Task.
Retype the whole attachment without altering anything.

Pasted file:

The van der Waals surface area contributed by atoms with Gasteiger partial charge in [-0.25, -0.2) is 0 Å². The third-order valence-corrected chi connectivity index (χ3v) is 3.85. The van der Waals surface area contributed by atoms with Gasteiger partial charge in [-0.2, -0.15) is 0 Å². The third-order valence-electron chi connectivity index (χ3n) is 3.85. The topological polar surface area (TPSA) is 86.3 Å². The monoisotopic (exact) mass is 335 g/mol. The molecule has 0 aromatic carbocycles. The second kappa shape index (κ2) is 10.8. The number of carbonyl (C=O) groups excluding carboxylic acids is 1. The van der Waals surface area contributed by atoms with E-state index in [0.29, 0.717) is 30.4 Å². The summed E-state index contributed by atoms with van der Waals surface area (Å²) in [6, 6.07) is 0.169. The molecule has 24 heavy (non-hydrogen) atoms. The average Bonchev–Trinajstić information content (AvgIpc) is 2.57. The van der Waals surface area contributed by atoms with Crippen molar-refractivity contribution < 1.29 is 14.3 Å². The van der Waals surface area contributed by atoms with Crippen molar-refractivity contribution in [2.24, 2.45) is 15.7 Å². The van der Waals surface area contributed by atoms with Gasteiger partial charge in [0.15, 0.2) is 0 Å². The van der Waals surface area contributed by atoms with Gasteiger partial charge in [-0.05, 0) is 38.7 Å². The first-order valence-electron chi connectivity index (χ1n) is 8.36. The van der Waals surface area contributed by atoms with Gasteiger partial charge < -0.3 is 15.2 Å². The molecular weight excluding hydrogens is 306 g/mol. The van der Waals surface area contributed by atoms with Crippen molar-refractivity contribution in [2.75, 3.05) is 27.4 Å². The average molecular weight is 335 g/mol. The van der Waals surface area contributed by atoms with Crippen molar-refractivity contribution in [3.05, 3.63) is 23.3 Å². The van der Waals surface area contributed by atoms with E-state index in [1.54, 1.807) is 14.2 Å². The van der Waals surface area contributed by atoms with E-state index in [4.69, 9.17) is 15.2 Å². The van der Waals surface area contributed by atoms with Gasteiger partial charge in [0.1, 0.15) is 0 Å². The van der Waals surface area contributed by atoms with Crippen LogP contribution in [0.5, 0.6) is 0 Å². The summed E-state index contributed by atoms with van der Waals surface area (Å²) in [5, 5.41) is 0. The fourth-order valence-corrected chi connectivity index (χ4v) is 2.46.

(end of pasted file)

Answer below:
The van der Waals surface area contributed by atoms with Gasteiger partial charge in [-0.25, -0.2) is 0 Å². The third-order valence-corrected chi connectivity index (χ3v) is 3.85. The van der Waals surface area contributed by atoms with Gasteiger partial charge in [-0.2, -0.15) is 0 Å². The third-order valence-electron chi connectivity index (χ3n) is 3.85. The topological polar surface area (TPSA) is 86.3 Å². The monoisotopic (exact) mass is 335 g/mol. The molecule has 0 aromatic carbocycles. The second kappa shape index (κ2) is 10.8. The number of carbonyl (C=O) groups excluding carboxylic acids is 1. The van der Waals surface area contributed by atoms with E-state index in [0.29, 0.717) is 30.4 Å². The summed E-state index contributed by atoms with van der Waals surface area (Å²) in [6, 6.07) is 0.169. The molecule has 24 heavy (non-hydrogen) atoms. The average Bonchev–Trinajstić information content (AvgIpc) is 2.57. The van der Waals surface area contributed by atoms with Crippen molar-refractivity contribution < 1.29 is 14.3 Å². The van der Waals surface area contributed by atoms with Crippen molar-refractivity contribution in [2.24, 2.45) is 15.7 Å². The van der Waals surface area contributed by atoms with Gasteiger partial charge in [0.15, 0.2) is 0 Å². The van der Waals surface area contributed by atoms with Gasteiger partial charge in [-0.05, 0) is 38.7 Å². The first-order valence-electron chi connectivity index (χ1n) is 8.36. The van der Waals surface area contributed by atoms with Gasteiger partial charge < -0.3 is 15.2 Å². The molecular weight excluding hydrogens is 306 g/mol. The van der Waals surface area contributed by atoms with Crippen molar-refractivity contribution in [2.75, 3.05) is 27.4 Å². The average molecular weight is 335 g/mol. The van der Waals surface area contributed by atoms with Crippen molar-refractivity contribution in [3.05, 3.63) is 23.3 Å². The van der Waals surface area contributed by atoms with E-state index in [1.54, 1.807) is 14.2 Å². The van der Waals surface area contributed by atoms with E-state index in [4.69, 9.17) is 15.2 Å². The van der Waals surface area contributed by atoms with Gasteiger partial charge in [0.1, 0.15) is 0 Å². The van der Waals surface area contributed by atoms with Crippen LogP contribution in [0.5, 0.6) is 0 Å². The summed E-state index contributed by atoms with van der Waals surface area (Å²) in [5, 5.41) is 0. The fourth-order valence-corrected chi connectivity index (χ4v) is 2.46.